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Tibetan Yoga and Secret Doctrines: Or Seven Books of Wisdom of the Great Path, According to the Late L=ama Kazi Dawa-Samdup's English Rendering by [W. Y. Evans-Wentz]
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Tibetan Yoga and Secret Doctrines: Or Seven Books of Wisdom of the Great Path, According to the Late L=ama Kazi Dawa-Samdup's English Rendering 3rd , Kindle Edition

4.5 out of 5 stars 4 customer reviews

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Product details

  • Format: Kindle Edition
  • File Size: 2820 KB
  • Print Length: 434 pages
  • Publisher: Oxford University Press; 3 edition (28 Sept. 2000)
  • Sold by: Amazon Media EU S.à r.l.
  • Language: English
  • ASIN: B00524WMGY
  • Text-to-Speech: Enabled
  • X-Ray:
  • Word Wise: Not Enabled
  • Enhanced Typesetting: Enabled
  • Average Customer Review: 4.5 out of 5 stars 4 customer reviews
  • Amazon Bestsellers Rank: #357,970 Paid in Kindle Store (See Top 100 Paid in Kindle Store)
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Format: Paperback
I read this book re-translated from English to Greek and I would say that the essence of the Tibetan teachings is still there (and I think would still be there after several re-translations as this is the way it works with the spirit of "wisdom"). Furthermore, I think that reading this book and complaining about the "bad translation" work means you at least kind of miss the whole point. But it seems that some people do have a problem with the translation so I would suggest that if you are looking for a book that will help you learn the Tibetan language perfectly, this one might not do (I'm not sure about this actually). Buy it only if you are looking for a book that contains several techniques and tips that can be used complementary to your own efforts in meditation in order to help you reach states of less and less ego (and into "nirvana" or call it whatever you like, the name doesn't change the essence). The way it works is that many people have took the journey out of their ego for many thousands of years, like you are, and them speaking of things that you also personally find while meditating might help you, working somewhat like a "map" of already discovered territories.
To be practical though, if someone actually has read this book and has also read of a better translation (which I doubt since this is a unique collection of several Tibetan works), then please do suggest of a better translation than this one, otherwise, if there is no better choice of translation, I surely recommend this book for all those modern "yogis" out there. And to be honest, I don't really think that such a book would need a recommendation by me, because even if it had only 1 star it would still sit there from above laughing at our ignorance; I'm just writing this review for those few of you who are looking for a really good book and are about to be discouraged by looking at the reviews here.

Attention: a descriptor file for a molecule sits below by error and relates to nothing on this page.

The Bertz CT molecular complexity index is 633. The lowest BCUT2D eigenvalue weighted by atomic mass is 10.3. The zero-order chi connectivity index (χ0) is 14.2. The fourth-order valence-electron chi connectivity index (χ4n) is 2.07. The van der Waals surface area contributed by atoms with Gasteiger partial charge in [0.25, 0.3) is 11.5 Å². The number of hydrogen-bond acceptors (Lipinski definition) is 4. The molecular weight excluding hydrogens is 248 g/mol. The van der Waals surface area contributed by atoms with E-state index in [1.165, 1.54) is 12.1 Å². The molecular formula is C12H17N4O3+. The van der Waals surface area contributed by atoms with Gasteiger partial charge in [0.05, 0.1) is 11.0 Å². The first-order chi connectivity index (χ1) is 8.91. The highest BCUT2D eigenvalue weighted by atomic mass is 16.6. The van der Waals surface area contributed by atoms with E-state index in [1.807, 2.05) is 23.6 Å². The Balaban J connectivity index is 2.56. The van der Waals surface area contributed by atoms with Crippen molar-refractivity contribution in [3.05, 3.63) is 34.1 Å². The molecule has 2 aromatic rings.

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Format: Paperback Verified Purchase
First published in 1935 as a pioneering work on Tibetan Buddhism, the year 2000 edition is enhanced by an incisive foreword by Donald S. Lopez Jr. If you have already read earlier books by Evans-Wentz this edition is worth getting for the foreword alone. Lopez gives ample biographical information about the author of Tibetan Yoga that puts the whole series into context. With this in mind the original 1935 text is clearly not suitable as a practical self-help introduction to Tantric Buddhism but does say plenty about the author and his exotic interests.
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Format: Paperback
The writing style is charmingly old fashioned but unassailably authoritative. I have a vast collection of translations of eastern classics and this ranks very high amongst those that come close to describing my experiences in self taught meditation practice.
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Format: Kindle Edition Verified Purchase
I first owned this book as a paperback in about 1970 , and it formed part of my introduction to Tibetan Buddhism. At the time it had a great impact but eventually I chose a different path, and passed this and the other books in the series on. Now I am revisiting Buddhism and came across this and the other Evans Wentz titles as e-books and out of curiosity bought this and the Tibetan Book of the Great Liberation. In 1970 it was not clear to me what context the various texts translated in this volume had, EW and others added a lot of commentary, which was useful at the time but which now looks rather dated. Fortunately the books now have a second preface which adds a lot more context. I was surprised to realise just how much the precepts outlined in this book have guided my subsequent life, (in a positive manner). Nowadays there is a much wider range of translated material available and numerous other sources of information on Buddadharma through many traditions and lineages that have propagated to the West and therefore I would not necessarily recommend this as an introductory work. All of the tantric yogas outlined need elaboration and proper foundation practices and initiation if they are to be attempted, but as background information they make interesting reading. I hold this book in kind esteem and pay tribute to the editor and translator who were the first to make these teachings available in the English language. For me its appeal is its historical value and as a personal souvenir.
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